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Stories About Chemistry


42. On the Brink of the Unknown

When it will happen nobody knows. But it certainly will. Man will score a great victory over nature, perhaps the greatest in all history.

He will learn to control radioactivity. He will be able to make the unstable elements stable, and vice versa, he will be able to make the most stable nuclei decay.

This hypothesis has not yet been taken up even by science fiction writers. And scientists also still shrug their shoulders in bewilderment: so far they can see no practical or theoretical ways of harnessing radioactive phenomena.

But we are confident that some day such ways will be found, though they may be as unfathomable to us as an atomic power station would be to a pithecanthrope, to use the apt expression of the author of a science fiction book.

Now let us suppose our wish has come true. The synthesis of super-heavy elements is no longer a problem. The scientist has at his disposal dozens of new inhabitants of the Big House. The chemists get down to studying them in an all-out drive. And come face to face with the unexpected.

On second thought, �unexpected� is hardly the right word, because we already now know what to expect.

Can we predict the properties of, say, the element with the atomic number 126, mentioned above? We can, and with no great difficulty.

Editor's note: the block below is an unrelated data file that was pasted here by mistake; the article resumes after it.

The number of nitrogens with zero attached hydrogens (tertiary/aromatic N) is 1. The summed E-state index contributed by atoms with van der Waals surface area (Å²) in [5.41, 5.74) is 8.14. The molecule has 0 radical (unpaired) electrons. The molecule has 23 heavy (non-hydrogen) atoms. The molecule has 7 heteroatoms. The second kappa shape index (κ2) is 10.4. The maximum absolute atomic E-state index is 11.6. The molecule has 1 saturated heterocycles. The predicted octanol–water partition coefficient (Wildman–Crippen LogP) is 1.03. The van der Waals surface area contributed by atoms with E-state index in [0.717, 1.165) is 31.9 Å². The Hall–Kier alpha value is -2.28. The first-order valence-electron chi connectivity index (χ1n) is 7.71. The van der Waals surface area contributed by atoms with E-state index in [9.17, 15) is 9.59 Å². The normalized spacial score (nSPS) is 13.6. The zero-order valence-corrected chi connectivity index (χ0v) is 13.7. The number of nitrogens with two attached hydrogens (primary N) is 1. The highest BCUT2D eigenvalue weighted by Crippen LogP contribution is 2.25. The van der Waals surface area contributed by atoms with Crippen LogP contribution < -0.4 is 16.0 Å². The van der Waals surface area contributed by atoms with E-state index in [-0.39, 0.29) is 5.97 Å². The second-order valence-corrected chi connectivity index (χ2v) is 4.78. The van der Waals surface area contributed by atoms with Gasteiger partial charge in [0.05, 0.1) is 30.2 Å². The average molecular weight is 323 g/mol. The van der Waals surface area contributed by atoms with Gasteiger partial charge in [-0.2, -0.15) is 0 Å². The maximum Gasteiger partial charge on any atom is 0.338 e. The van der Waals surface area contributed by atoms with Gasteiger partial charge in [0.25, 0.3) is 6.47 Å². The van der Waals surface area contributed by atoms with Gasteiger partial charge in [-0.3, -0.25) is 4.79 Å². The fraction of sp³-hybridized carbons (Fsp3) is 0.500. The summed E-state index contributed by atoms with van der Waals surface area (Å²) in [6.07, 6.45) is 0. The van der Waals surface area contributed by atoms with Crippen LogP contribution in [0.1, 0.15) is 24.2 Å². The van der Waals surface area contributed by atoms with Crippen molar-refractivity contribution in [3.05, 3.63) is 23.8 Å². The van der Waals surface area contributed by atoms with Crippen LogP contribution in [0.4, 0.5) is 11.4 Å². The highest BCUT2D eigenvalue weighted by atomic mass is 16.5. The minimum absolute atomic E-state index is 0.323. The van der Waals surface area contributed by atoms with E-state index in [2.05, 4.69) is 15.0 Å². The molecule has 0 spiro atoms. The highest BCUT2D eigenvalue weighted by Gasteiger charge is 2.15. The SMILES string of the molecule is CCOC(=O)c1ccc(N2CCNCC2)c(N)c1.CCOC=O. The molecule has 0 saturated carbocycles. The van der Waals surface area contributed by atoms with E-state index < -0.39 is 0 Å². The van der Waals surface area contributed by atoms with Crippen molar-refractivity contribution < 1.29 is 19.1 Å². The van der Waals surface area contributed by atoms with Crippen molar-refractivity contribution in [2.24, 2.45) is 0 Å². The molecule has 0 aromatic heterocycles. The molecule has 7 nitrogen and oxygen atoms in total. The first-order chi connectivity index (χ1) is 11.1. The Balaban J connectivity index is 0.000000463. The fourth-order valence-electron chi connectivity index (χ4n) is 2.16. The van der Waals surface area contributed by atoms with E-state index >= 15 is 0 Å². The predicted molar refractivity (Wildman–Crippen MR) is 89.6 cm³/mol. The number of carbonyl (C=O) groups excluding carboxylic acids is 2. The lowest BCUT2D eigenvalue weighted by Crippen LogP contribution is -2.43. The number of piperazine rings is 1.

Generally speaking, we could continue the Periodic System mentally as far as we liked. The general physical principle of its structure is quite clear. A master-mind once demonstrated a table to one of the present authors, which contained a thousand elements. When asked, �Why a thousand and not two or ten thousand?,� the �inventor� replied in embarrassment: �You see, the sheet was not large enough��

But that was just another oddity. As to the hundred and twenty-sixth element, it can be said quite seriously and definitely that it will belong to a new family of elements, a very singular family, the like of which chemists have never seen.

The family will begin with element No.121. And all its eighteen members will resemble one another much more, incomparably more than our old friends, the lanthanides. These strange inhabitants of the Big House will hardly differ from one another any more than the isotopes of one and the same element.

The reason is that the three outer atomic shells of all the elements of the family will be exactly the same; only the fourth-last shell will be filled gradually in the series. Could any perceptible difference in chemical properties be expected in such a case?

One of the stories of this book is entitled �Fourteen Twins.� Now if we tried to describe the properties of the supposed family, we would have to do some hard thinking to find a title for it. Perhaps we might call it �The Eighteen Identical Elements� or �Eighteen Elements, and All as One.� The word �twins� is �no go� in this case.

But since this book is not science fiction, we shall defer concrete descriptions for better times.

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by Ian Ellis
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